In 2009, our group was invited to participate in Seattle Theater Groups’ production “Dance This” at The Paramount Theatre. We were extremely nervous and excited. It would be the first time that our group participated in this type of production and we had no idea what to expect. The whole experience was incredible. Our dancers had the opportunity to learn and collaborate with a multitude of other experienced artist and dancers. I think one of the highlights of this production is how incredible dancers feel when they get to see their culture shared on such a beautiful stage along side so many other talented groups. These dancers are representing their families, their culture, their history, so when they are up on that stage dancing their hearts out, it was like all their family and friends were on that stage with them.


What is your connection to Northwest Folklife?

The majority of Joyas Mestizas members were born in the Puget Sound area. Therefore, they have a strong connection to the Pacific Northwest and, of course, the activities that are held throughout the year such as the Northwest Folklife. When the Seattle Center had its WinterFest Festivals, Joyas Mestizas was a regular at these events.


JM cutiesWhat does Folklife mean to you?

Participating in Folklife gives our group members an opportunity to experience the surrounding community and to make connections with various groups. Our dance members get the opportunity to participate in a production that instills a sense of pride in them and in their culture.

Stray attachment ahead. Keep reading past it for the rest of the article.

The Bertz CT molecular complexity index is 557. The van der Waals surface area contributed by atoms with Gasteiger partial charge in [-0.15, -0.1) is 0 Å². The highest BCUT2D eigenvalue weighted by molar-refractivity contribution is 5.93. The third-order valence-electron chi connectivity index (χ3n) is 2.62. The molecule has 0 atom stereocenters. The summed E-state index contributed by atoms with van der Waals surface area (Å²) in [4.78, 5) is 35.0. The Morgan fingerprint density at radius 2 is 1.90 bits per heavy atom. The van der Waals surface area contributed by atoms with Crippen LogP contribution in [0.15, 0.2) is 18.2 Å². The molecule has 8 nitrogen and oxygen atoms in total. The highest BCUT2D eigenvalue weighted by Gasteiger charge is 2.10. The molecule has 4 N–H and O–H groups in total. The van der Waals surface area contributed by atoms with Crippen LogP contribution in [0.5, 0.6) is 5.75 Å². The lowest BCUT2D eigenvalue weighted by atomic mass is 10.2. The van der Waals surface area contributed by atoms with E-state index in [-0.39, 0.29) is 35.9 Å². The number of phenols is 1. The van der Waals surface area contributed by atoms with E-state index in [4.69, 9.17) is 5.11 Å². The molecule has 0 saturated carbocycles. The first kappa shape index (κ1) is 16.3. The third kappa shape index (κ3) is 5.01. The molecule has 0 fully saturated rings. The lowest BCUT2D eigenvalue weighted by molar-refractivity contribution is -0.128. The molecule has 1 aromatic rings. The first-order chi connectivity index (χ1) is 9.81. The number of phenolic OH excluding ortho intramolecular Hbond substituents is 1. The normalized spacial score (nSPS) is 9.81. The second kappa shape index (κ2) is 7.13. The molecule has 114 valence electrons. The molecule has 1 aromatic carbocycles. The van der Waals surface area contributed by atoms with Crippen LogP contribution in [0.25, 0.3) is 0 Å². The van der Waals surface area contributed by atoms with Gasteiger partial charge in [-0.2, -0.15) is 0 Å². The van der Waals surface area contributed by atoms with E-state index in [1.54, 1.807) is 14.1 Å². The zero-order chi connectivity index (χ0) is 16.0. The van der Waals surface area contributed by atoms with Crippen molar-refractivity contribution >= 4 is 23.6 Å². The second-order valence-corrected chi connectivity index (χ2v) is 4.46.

What’s next for you after the Seattle Children’s Festival?

Continue performing at this event; continue to make connections and to provide the community with the unique cultural experience.

 

Connect with Joyas Mestizas on Facebook here!

 

Podorythmie at the Seattle Children’s Festival

Podo crankie croppedThe crankies are coming! If you relish shadow puppets, homemade folk art, step-dancing, story-telling with an occasional fiddle and accordion playing, then Podorythmie’s crankie workshop is the place for you!

We are ecstatic to welcome this Folklife veteran group to our 2nd annual Seattle Children’s Festival. Podorythmie is always delighted to participate at Folklife. This incredible group has been creating smiles and laughter for five years now, and while four of those years were spent on the Northwest Folklife Festival stages, we are eager to include them for first time at the this year’s Children’s Festival!